High-quality live silkworm can also be offered to your hedgehog as an insect-based treat. They are very nutritious compared to the other insects we have covered so far and can be expensive and difficult to find in stores. That said, they tend to be widely available, often with next day delivery on Amazon.
High-quality live earthworms are another insect treat you can offer your hedgehog. Although a relatively controversial insect when it comes to nutritional values for your hedgehog, they are readily available and cheap.
Their vitamin and mineral profile aside, earthworms are high in protein and contain healthy fats. They are sure to be a welcome treat to any hedgehog meal although a messy one.
If you have a garden then earthworms can make the perfect hedgehog treat or meal supplement. If you purchase a closed compost bin you can minimize the risk of impurities getting into your worms. As worms have both male and female reproductive organs both worms will become pregnant when reproducing. This often leads to a healthy and constant supply of earthworm to eat for your pet hedgehog when required.
Rather than digging up your garden in an attempt to hunt for earthworms to put in your compost bit and risk contaminating it with pesticides, you can just purchase your initial batch of high-quality clean worms online. If you want to read independent reviews from people who have purchased worms from our recommended supplier, click here. This forum thread contains a discussion between hedgehog owners on feeding their hogs earthworms.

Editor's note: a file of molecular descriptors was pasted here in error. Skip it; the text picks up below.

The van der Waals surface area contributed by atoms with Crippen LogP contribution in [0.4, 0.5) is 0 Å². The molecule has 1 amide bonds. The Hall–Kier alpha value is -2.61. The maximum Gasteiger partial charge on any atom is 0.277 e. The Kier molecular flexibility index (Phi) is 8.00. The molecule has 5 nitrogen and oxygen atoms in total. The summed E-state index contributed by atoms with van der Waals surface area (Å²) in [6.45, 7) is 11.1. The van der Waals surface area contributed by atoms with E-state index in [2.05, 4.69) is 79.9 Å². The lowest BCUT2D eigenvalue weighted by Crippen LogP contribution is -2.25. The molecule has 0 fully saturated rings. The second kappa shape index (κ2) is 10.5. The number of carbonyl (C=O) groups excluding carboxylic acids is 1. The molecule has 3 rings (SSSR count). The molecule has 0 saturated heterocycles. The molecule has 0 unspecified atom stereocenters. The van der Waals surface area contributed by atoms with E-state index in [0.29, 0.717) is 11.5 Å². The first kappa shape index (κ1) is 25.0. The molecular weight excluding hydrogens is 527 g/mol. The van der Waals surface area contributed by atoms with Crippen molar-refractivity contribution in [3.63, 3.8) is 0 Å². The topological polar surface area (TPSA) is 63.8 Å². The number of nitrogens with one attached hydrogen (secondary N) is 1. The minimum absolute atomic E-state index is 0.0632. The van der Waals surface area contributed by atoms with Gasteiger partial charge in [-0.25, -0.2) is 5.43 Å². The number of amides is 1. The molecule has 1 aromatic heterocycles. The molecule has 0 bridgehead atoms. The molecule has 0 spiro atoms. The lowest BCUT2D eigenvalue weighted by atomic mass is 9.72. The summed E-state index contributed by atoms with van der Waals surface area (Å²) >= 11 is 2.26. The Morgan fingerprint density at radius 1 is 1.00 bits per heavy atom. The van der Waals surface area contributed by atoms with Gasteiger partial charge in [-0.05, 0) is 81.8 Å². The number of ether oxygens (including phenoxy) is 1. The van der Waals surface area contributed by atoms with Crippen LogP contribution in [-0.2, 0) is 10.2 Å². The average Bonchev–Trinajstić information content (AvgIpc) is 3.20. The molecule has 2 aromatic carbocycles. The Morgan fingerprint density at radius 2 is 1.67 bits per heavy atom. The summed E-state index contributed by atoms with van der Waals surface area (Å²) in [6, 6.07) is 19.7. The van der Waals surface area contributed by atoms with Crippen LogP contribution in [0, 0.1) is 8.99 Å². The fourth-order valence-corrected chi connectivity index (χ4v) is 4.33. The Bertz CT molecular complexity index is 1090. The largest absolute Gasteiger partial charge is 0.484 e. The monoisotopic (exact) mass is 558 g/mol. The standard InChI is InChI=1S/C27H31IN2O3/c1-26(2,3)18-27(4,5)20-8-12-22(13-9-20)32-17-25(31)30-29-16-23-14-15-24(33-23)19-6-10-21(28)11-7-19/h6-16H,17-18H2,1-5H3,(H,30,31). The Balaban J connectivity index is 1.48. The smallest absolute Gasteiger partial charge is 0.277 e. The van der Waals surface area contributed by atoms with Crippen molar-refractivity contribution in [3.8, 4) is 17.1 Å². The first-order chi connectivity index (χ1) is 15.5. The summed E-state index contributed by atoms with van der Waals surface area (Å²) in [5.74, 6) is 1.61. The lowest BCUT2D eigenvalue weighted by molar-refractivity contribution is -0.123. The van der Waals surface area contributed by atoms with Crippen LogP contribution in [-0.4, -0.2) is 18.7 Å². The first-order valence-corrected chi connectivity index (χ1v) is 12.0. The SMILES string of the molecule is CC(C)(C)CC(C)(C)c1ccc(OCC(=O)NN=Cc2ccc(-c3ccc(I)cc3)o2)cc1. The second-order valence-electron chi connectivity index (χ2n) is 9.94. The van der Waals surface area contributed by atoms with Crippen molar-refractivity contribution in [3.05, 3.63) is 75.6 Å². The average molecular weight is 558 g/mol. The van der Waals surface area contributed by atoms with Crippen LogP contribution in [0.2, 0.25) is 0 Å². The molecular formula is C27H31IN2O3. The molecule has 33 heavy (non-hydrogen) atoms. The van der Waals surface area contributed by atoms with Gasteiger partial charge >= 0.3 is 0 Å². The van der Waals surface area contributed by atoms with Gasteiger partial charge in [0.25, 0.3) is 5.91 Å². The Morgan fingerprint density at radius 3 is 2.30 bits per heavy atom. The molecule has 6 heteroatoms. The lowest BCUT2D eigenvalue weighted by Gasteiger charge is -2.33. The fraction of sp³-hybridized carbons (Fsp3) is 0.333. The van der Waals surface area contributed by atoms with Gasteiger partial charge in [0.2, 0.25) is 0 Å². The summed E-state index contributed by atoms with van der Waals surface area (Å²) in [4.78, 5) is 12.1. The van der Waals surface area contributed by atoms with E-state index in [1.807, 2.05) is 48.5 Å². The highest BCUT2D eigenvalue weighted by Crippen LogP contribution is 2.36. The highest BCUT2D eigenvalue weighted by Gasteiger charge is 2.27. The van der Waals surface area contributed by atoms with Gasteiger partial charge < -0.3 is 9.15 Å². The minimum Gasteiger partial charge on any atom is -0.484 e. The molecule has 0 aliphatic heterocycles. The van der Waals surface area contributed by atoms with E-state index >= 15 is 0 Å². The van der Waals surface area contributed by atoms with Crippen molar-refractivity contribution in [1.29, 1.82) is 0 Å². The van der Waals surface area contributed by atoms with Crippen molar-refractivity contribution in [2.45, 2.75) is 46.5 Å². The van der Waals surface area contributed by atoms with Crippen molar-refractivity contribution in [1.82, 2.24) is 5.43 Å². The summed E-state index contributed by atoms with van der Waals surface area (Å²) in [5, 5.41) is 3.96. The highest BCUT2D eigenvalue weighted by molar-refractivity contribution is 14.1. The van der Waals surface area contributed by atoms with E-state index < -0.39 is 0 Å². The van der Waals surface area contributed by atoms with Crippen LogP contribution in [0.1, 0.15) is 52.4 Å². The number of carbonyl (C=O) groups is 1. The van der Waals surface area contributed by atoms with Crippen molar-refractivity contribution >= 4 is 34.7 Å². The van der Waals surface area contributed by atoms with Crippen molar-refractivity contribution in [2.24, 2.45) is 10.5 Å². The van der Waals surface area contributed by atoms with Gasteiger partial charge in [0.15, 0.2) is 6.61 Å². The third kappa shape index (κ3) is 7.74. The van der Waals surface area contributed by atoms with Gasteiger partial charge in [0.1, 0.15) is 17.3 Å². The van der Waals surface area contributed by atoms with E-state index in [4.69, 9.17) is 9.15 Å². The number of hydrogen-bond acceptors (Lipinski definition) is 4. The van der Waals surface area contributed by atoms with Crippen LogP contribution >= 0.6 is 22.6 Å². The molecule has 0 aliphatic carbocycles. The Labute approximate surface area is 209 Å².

Although similar to and often mistaken for crickets, grasshoppers are actually a totally different insect. Just like crickets, grasshoppers make an excellent treat for your hedgehog to eat.
Unlike crickets, grasshoppers tend to be harder to find in pet stores. In fact, they are almost impossible to find live so we recommend the canned alternative. Grasshoppers are low in fat but high in protein and contain a number of vitamins and minerals. Click here to read independent reviews of our recommended grasshopper supplier. This forum thread also contains a discussion about feeding your hedgehog grasshoppers.